At some point we may just break down and buy tomato cages. My brother Ruffin seems to have no trouble managing 20 cages at his suburban home, so I don’t know why I’m so resistant to them. Each time we get to this point, though, I focus on using what we already have on hand. And right now we have 34 tomato plants, so cages wouldn’t be a trivial expense.
So we have now tried four different ways to support our tomatoes, with varying degrees of success. Let’s review:
T-posts and twine. This was the first method we tried, and it was the only support system we used last year. We sank a t-post at either end of a line of two or three tomato plants, and then wrapped twine around the plants and the posts in a figure eight pattern. Here’s the post about it. It worked reasonably well to support the tomatoes, although the twine did break a couple of times as the season wore on. My big concern about staking the tomatoes this way is that it pushes all the foliage and fruit together, inhibiting the air flow within the plant. I didn’t recall seeing any sign of fungus, but in retrospect, it was a big risk with the foliage all mashed together the way we had it.
PVC Teepee. The first support method we tried this year was to build a series of “teepees” of 3/4″ PVC pipe (we have more than we need, so all problems at Longleaf Breeze are resolved if at all possible with generous use of 3/4″ PVC pipe). We cut 78″ lengths and lashed them together at the top and then stuck them in the ground, doing our best to position one of the legs of the teepee close to each plant. We then used twine to tie the tomatoes to one of the legs. Worked great and looked really spiffy, until we had the first violent thunderstorm, which knocked over a couple of the teepees and caused them to take the tomatoes with them. We won’t do that any more.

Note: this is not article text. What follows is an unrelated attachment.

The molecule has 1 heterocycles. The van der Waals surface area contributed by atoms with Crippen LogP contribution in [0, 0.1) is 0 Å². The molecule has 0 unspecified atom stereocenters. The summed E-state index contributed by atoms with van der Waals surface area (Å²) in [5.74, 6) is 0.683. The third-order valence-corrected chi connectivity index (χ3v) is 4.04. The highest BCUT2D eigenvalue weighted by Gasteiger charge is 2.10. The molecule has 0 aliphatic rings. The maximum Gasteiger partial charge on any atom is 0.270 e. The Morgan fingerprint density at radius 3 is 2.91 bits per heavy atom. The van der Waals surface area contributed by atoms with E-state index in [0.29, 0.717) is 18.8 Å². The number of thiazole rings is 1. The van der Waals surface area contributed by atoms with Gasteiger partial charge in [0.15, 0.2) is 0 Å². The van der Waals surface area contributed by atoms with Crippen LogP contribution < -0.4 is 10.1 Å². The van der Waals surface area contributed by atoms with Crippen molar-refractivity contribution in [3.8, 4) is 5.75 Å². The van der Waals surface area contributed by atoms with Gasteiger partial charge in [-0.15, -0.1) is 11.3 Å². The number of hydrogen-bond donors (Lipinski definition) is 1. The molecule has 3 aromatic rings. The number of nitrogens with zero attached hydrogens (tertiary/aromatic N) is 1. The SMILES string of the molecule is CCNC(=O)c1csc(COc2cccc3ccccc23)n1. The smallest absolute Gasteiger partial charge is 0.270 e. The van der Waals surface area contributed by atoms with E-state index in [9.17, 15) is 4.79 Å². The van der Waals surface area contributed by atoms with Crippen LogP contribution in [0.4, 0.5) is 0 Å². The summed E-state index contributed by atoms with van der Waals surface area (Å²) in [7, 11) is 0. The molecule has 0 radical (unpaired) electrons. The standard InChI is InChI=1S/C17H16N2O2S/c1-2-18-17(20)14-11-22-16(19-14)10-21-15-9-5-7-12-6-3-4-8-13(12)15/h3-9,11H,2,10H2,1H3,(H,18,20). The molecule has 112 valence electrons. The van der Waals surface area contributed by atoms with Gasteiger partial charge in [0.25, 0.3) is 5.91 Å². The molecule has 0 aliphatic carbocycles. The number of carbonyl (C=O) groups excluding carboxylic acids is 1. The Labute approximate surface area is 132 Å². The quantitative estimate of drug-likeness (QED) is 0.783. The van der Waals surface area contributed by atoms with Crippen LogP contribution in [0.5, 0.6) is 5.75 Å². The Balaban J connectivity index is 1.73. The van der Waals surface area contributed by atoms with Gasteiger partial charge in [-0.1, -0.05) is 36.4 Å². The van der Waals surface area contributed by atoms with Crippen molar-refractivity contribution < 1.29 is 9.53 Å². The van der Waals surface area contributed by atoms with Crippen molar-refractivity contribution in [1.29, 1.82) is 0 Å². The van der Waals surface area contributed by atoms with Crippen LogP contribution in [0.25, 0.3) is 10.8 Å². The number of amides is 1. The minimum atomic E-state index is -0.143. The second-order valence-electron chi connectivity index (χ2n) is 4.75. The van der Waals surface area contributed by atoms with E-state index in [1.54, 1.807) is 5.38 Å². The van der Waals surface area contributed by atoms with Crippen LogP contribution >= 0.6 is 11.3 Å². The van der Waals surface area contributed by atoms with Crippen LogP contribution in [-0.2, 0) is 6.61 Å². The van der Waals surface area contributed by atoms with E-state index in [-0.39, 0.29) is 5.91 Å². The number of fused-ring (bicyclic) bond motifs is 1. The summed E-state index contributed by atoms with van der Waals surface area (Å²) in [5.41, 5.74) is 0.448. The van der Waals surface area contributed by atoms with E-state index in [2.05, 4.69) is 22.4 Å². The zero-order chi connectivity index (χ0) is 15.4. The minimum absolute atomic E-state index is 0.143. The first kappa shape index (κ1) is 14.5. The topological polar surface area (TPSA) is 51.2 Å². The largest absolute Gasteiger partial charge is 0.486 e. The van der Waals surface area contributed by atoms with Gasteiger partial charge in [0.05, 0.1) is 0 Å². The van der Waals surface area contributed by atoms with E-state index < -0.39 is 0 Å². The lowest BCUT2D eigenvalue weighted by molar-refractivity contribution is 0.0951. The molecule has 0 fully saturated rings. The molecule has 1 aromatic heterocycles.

PVC Post For Each Plant. This is the method we were using until yesterday. I cut a 48″ length of 3/4″ PVC pipe with a flat cut at one end a pointed cut at the other, so I could drive one of the pipes into the ground close to each tomato. This worked fine until we had our worst storm yet on Sunday while we were gone, and it knocked over 4-5 of the stakes, causing them to take the tomatoes with them. It’s worth noting, by the way, that all this violence hasn’t yet hurt the tomatoes themselves. Although they seem to have little strength in their stems, they are blessed with the gift of flexibility.
PVC Ribs Lashed to PVC Trunk. If it seems that I have a one-track mind and cannot envision any solution to tomato trellising that doesn’t involve using 3/4″ PVC pipe, let me refer you to the statement in #2 above. You thought I was exaggerating; I wasn’t. The method we used in setting up the trellis yesterday was to sink three t-posts in a line and lash to them with wire a 20′ length of 1 1/2″ PVC pipe (yes, we have a couple of those left too). We then lashed to that lateral “trunk” a series of 3/4″ PVC pipes cut to 78″ and stuck as firmly as possible into the ground next to each tomato plant. Then we tied each plant to that rib using sisal twine. Here’s what our latest iteration looks like. If you’re interested, click on each photo to see a larger, clearer version. I’ll let you know how these hold up. And we’re keeping an eye on the cost of those cages.